shoes in mythology
Hermes is considered the messenger of the gods, and plays the role of the psychopompos, a conductor of souls into the afterlife. He is also considered the protector of human heralds, travellers, thieves, merchants, and orators. He is able to move quickly and freely between the worlds of the mortal and the divine, aided by his winged sandals.
The Talaria of Mercury or The Winged Sandals of Hermes are winged sandals, a symbol of the Greek messenger god Hermes. They were said to be made by the god Hephaestus of imperishable gold and they flew the god as swift as any bird.
The description of the sandals being winged first appear in the poem Shield of Heracles (c. 600–550 B.C.), which speaks of “winged sandals”. The Homeric hymn to Hermes from 520 B.C. does not explicitly state the sandals were winged, though they did allow Hermes to leave no footprints while committing his theft of Apollo’s cattle. (There is a myth time-warp here, since Hermes is one day old at the time.)
Perseus wears Hermes’ sandals to help him slay Medusa. According to Aeschylus, Hermes gives them to him directly. In a better-attested version, Perseus must retrieve them from the Graeae, along with the cap of invisibility and the kibisis.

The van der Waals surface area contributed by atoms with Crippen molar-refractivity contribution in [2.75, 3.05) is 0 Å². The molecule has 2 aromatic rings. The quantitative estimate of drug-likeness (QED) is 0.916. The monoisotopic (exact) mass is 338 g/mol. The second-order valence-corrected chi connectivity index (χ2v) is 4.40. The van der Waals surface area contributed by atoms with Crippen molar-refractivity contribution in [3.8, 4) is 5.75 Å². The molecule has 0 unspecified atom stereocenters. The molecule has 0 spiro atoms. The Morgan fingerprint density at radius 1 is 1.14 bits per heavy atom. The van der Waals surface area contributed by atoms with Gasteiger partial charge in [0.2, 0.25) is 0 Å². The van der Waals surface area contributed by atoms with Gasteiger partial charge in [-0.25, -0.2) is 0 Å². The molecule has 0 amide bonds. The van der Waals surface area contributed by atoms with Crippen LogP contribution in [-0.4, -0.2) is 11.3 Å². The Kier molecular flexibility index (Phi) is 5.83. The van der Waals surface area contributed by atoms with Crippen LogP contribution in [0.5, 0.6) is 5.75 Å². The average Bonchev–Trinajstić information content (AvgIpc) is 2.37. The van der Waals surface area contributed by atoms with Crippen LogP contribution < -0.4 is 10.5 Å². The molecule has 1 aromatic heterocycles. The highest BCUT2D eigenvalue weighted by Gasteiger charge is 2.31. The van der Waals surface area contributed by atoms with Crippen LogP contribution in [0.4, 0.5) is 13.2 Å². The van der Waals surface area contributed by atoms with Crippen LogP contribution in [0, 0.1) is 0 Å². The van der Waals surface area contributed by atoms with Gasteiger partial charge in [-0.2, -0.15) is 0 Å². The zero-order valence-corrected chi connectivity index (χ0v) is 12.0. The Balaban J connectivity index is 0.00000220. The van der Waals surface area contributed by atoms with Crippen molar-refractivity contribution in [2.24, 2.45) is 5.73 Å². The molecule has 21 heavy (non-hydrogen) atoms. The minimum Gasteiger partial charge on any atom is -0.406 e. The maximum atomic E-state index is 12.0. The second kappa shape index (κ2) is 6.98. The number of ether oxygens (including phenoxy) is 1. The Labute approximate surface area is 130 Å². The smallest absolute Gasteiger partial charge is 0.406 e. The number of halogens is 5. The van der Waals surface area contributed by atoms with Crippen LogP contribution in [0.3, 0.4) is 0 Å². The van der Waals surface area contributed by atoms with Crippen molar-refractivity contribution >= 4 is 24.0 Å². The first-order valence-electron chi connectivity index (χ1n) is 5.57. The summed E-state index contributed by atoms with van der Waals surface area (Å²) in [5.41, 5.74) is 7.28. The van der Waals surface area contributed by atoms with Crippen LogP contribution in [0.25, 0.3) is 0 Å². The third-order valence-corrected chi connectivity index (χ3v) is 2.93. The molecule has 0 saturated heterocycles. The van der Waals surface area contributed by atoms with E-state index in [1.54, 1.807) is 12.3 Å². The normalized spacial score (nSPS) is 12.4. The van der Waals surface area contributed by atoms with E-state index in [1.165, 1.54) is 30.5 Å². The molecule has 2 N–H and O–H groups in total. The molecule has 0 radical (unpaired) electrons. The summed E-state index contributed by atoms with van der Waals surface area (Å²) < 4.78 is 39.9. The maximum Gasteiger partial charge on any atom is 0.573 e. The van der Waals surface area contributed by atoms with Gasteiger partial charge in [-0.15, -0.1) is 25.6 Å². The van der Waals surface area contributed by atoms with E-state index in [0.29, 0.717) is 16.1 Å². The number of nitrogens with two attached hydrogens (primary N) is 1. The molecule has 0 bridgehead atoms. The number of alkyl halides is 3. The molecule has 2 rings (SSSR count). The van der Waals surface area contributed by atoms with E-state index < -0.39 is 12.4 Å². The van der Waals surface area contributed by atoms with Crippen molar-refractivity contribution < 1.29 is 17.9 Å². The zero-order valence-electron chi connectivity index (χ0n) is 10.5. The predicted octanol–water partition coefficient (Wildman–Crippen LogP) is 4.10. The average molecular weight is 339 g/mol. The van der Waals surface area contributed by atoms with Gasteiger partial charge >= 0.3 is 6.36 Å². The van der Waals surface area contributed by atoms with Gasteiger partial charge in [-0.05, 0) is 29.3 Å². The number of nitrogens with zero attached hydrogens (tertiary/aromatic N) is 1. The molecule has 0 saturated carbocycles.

Aphrodite and Ares get caught in the net that her husband, Hephaestus, had made to catch them. After, the gods gather round. Poseidon thought Aphrodite was rather lovely, but he was not the only god to envy Ares’ position. Hermes also fell in love with naked Aphrodite. When Aphrodite spurned his advances, Hermes sought the help of Zeus. The king of gods dispatched an eagle to steal one of Aphrodite’s sandals. To retrieve her sandal, the goddess was forced to submit to Hermes. This union produced Hermaphroditus.
Why would Zeus get involved? What was so special about these sandals that Aphrodite was ‘forced to submit’ to get it back? And what a significant outcome, the manifestation of Hermaphroditus.